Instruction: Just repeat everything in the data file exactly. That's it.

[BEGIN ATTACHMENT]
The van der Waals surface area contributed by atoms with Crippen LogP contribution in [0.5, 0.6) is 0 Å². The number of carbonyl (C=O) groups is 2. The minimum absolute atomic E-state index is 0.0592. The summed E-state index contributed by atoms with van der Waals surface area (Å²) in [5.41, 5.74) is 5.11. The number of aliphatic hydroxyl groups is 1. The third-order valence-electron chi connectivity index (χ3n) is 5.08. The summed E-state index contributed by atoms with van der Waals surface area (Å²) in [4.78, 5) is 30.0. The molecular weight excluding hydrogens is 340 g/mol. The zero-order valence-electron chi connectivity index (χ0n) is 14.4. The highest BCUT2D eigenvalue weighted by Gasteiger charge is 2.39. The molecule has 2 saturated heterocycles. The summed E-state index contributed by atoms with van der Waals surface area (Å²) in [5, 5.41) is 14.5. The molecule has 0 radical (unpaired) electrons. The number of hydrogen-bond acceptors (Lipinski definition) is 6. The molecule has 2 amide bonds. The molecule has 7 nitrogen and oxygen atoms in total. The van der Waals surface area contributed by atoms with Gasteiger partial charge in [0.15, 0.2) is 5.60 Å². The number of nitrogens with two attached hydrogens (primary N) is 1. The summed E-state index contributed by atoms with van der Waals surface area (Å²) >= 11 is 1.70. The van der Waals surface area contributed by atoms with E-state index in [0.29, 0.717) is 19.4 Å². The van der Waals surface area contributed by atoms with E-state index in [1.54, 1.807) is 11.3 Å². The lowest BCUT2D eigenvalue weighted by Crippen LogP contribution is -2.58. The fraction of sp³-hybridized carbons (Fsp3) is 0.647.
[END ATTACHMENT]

The van der Waals surface area contributed by atoms with Crippen LogP contribution in [0.5, 0.6) is 0 Å². The number of carbonyl (C=O) groups is 2. The minimum absolute atomic E-state index is 0.0592. The summed E-state index contributed by atoms with van der Waals surface area (Å²) in [5.41, 5.74) is 5.11. The number of aliphatic hydroxyl groups is 1. The third-order valence-electron chi connectivity index (χ3n) is 5.08. The summed E-state index contributed by atoms with van der Waals surface area (Å²) in [4.78, 5) is 30.0. The molecular weight excluding hydrogens is 340 g/mol. The zero-order valence-electron chi connectivity index (χ0n) is 14.4. The highest BCUT2D eigenvalue weighted by Gasteiger charge is 2.39. The molecule has 2 saturated heterocycles. The summed E-state index contributed by atoms with van der Waals surface area (Å²) in [5, 5.41) is 14.5. The molecule has 0 radical (unpaired) electrons. The number of hydrogen-bond acceptors (Lipinski definition) is 6. The molecule has 2 amide bonds. The molecule has 7 nitrogen and oxygen atoms in total. The van der Waals surface area contributed by atoms with Gasteiger partial charge in [0.15, 0.2) is 5.60 Å². The number of nitrogens with two attached hydrogens (primary N) is 1. The summed E-state index contributed by atoms with van der Waals surface area (Å²) >= 11 is 1.70. The van der Waals surface area contributed by atoms with E-state index in [0.29, 0.717) is 19.4 Å². The van der Waals surface area contributed by atoms with E-state index in [1.54, 1.807) is 11.3 Å². The lowest BCUT2D eigenvalue weighted by Crippen LogP contribution is -2.58. The fraction of sp³-hybridized carbons (Fsp3) is 0.647.